- Inability to get enough sleep or you sleep for excessive hours at a time nearly every day
- Psychomotor agitation (a series of unintentional and purposeless motions) or psychomotor retardation (slowing down of thought and a reduction of physical movements) nearly every day
- Fatigue or loss of energy nearly every day
- Feelings of worthlessness or excessive or inappropriate guilt nearly every day
- Diminished ability to think or concentrate, or indecisiveness, nearly every day
- Recurrent thoughts of death or suicidal ideation
Major Depressive Disorder will cause significant impairment in social, occupational and other important areas of functioning.
It is not uncommon for someone to feel sad or anxious during the transplant process since it can be unpredictable and worrisome. As a transplant caregiver, you may feel many of the symptoms of depression and/or anxiety, but may not have either.
Your feelings are valid and you deserve to be happy, whether you meet the qualifications or not. It is always important to talk to your doctor about your feelings so they can discuss some options to feel better. Just because you are not classified as having depression or anxiety does not mean it may not be helpful to talk to a counselor.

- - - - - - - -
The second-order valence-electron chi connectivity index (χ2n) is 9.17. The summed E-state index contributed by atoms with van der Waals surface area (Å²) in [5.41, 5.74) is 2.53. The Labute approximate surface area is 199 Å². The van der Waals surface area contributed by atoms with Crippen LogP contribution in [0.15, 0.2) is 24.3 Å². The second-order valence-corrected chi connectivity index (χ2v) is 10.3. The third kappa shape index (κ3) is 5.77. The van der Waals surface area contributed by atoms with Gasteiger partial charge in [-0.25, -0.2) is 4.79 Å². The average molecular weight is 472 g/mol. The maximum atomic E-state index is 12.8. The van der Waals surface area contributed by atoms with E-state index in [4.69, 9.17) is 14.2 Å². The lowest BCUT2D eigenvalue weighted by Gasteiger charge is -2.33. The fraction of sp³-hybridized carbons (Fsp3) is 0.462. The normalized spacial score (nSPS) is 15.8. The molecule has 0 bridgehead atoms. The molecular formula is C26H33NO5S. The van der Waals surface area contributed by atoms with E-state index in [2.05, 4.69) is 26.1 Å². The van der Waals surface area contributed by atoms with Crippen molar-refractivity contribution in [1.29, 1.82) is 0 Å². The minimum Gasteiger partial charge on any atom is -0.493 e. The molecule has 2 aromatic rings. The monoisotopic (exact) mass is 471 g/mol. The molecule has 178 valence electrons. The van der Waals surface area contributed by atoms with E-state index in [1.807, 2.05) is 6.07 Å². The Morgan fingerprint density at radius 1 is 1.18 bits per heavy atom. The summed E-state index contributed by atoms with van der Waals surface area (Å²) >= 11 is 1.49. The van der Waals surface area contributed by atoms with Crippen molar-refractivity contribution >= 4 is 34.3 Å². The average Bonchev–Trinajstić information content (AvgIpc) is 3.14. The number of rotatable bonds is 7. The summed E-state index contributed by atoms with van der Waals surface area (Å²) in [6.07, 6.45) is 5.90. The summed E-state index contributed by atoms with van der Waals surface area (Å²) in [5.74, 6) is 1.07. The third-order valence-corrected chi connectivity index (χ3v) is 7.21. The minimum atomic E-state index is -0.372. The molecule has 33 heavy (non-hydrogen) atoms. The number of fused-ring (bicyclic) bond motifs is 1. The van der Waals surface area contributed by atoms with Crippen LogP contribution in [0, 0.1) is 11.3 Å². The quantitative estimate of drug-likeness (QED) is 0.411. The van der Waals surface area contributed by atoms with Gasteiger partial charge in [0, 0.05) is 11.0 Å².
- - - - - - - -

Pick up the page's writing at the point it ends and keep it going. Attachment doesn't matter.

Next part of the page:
Sometimes just being able to get your feelings out can be very helpful, and a counselor will not judge you or give you advice. Also, try to do fun things every day, even if only for an hour. It is important to remember why you enjoy life.
If your feelings of sadness or anxiety are not going away then take your treatment a step further: meet with a counselor regularly, discuss medication options with your doctor, or change your lifestyle and incorporate healthy habits into your life, like exercise and good nutrition. Feelings of sadness, being overwhelmed or fatigue should not be ignored, and if ignored they could turn into major depressive disorder or cause other physical/medical issues. For instance, fatigue may be normal of caregivers, but it should not go untreated.
If you or a loved one ever has any thoughts of suicide, call 911 or go to your local hospital emergency room (ER) immediately for help.
Counseling and Support Groups